The CRM program market (known as MRM, member relationship management, in the credit union world) is huge, estimated at $48.6 billion in 2002 and growing at twice the rate for the overall software market. With so many jumping on the CRM bandwagon, caution and deliberation should be the norm in deciding whether or not to adopt the process.
Even with the most exacting analysis, today's evaluative criteria fail to look at just what it is that is essential for successful deployment of MRM. Most experts put a thorough analysis of MRM needs at the forefront of the evaluation. This is wrong. Even the best analysis of "how," "who" and "what" can do little to prevent MRM failure. According to Forrester Research, CRM has about a 75% chance of failure. It is no wonder that, according to research by the META Group, 90% of companies are re-examining the financial justification of CRM.
Broader Criteria, Better Evaluation
Why so many MRM failures? Looking at the "applicability" of the system (the first "A") in a context isolated from "accountability" (the second "A") and "acculturalization" (the final "A") is a recipe for failure. MRM requires applicability, accountability and acculturalization as absolute necessities for success.
Copious information is available to evaluate the applicability of various MRM programs. Whether modularized or comprehensive, resident software or ASP, "off-the-shelf" or customized, as well as the many other considerations, each is a function of the credit union's needs and the market's products. Applicability leads to customization to the user's needs, with even "off-the-shelf" programs providing the capability to customize the various processes required of the specific implementation. This evaluative component, though the most technical, is in fact the easiest to "get right."
Be forewarned, many different types of vendors attempt to sell MRM to their clients as a means to further lock-in their existing business or get new business, regardless of what that might be. Often, they know little about MRM, other than how to sell it.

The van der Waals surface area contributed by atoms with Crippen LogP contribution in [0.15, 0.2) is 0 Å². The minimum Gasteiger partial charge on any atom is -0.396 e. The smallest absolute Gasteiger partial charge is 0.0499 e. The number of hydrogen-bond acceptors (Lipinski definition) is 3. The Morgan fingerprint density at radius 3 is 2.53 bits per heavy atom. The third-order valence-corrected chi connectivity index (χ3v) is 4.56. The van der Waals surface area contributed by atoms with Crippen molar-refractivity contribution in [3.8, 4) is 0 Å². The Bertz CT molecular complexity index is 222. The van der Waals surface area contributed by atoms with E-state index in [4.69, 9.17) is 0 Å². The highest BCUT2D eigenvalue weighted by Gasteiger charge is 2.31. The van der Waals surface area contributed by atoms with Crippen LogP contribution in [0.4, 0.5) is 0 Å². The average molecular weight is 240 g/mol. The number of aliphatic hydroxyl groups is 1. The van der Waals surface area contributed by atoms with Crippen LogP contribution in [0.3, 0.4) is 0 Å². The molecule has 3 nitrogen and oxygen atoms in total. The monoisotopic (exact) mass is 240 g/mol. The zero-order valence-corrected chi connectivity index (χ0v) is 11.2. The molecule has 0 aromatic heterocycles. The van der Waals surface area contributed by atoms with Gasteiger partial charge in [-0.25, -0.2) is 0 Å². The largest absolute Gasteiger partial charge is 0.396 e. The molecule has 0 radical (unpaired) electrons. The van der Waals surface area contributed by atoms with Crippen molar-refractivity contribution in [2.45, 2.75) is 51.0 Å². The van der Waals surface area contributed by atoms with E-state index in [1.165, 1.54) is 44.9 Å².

The Misunderstood Mandate
"What is the proposed ROI?" is often the first question that financial managers ask of a MRM purchase. The standard accounting formulas don't apply regarding MRM.
Accountability for MRM needs to be evaluated using criteria that measure its potential success. Unlike business process automation ROIs, which are easy to predict, MRM remains a "soft" number. MRM ROI should encompass less tangible benchmarks, including, even, psycho-dynamics like stronger vendor relations and more eager member service sales forces. The inability to establish success criteria that take a credit union's entire operation into consideration can lead to misguided assumptions (or predictions) of failure.
Reasonable expected MRM benefits are predictions in the increase in sales revenues, increases in closure rates, increases in member satisfaction ratings and a decrease in general sales and marketing costs. These metrics apply accountability for both prediction and evaluative purposes.
The Most Difficult Predictor
Bottom-line, MRM is a sales and marketing tool, but it is not a sales and marketing panacea. Far from: MRM applied in the wrong culture is destined for failure.
MRM requires a marketing-oriented culture. If the credit union is attempting to sell the wrong product at the wrong price to the wrong market, no MRM system can fix the problem. Likewise, if the credit union culture is inward- looking, instead of outward-serving, MRM is useless.
If your credit union is considering MRM (or evaluating your current system), a thorough analysis using my "AAA Model" will provide some answers. Is "accountability" in terms of increasing sales success and reducing sales and marketing costs substantial-enough to satisfy the CFO? If you are successful, MRM will be a huge advantage. It can be a boon or a boondoggle. It's your choice.
Ron Gossen, is the principal of the Strategic Communications Group, a branding and marketing consultancy. He can be contacted at stratcomm satx.rr.com.